During the 1987–88 season, Sampson (who was struggling with knee injuries that would eventually end his career prematurely) was traded to the Golden State Warriors. The 1988–89 season was Olajuwon's first full season as the Rockets' undisputed leader. This change also coincided with the hiring of new coach Don Chaney. The Rockets ended the regular season with a record of 45–37, [23] and Olajuwon finished the season as the league leader in rebounds (13.5 per game) by a full rebound per game over Charles Barkley. This performance was consistent with his averages of 24.8 points and 3.4 blocks. [27] Olajuwon posted exceptional playoff numbers of 37.5 ppg and 16.8 rpg, plus a record for points in a four-game playoff series (150). [28] Nevertheless, the Rockets were eliminated in the first round by the Seattle SuperSonics, 3 games to 1.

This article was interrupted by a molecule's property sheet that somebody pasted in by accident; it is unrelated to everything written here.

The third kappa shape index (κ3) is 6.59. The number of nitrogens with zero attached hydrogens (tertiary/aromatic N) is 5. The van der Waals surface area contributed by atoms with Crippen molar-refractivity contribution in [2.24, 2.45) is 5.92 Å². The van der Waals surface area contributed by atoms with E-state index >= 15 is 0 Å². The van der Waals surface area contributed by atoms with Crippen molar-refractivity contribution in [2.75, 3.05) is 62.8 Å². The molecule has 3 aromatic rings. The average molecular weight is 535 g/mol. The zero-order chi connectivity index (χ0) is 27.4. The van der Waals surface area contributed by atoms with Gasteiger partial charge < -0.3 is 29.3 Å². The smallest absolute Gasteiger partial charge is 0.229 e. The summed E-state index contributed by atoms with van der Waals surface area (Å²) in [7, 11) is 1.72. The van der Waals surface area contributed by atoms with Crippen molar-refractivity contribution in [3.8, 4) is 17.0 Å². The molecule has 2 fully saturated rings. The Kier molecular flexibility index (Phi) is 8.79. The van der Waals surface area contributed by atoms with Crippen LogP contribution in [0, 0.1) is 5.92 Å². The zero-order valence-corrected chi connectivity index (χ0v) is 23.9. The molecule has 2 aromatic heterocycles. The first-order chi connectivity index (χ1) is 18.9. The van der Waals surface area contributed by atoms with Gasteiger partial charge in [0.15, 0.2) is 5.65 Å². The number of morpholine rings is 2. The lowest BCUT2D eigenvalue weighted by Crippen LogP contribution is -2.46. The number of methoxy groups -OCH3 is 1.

The 1989–90 season was a disappointment for the Rockets. They finished the season with a 41–41 record, [23] and though they made the playoffs, were eliminated in four games by Los Angeles. Olajuwon put up one of the most productive defensive seasons by an interior player in the history of the NBA. He won the NBA rebounding crown (14.0 per game) again, this time by an even larger margin; a full two rebounds per game over David Robinson, and led the league in blocks by averaging 4.6 per game. [27] He is the only player since the NBA started recording blocked shots in 1973–74 to average 14+ rebounds and 4.5+ blocked shots per game in the same season. In doing so he joined Kareem Abdul-Jabbar and Bill Walton as the only players in NBA history (at that point) to lead the league in rebounding and shot-blocking in the same season. [28] Olajuwon also recorded a quadruple-double during the season, [29] becoming only the third player in NBA history to do so.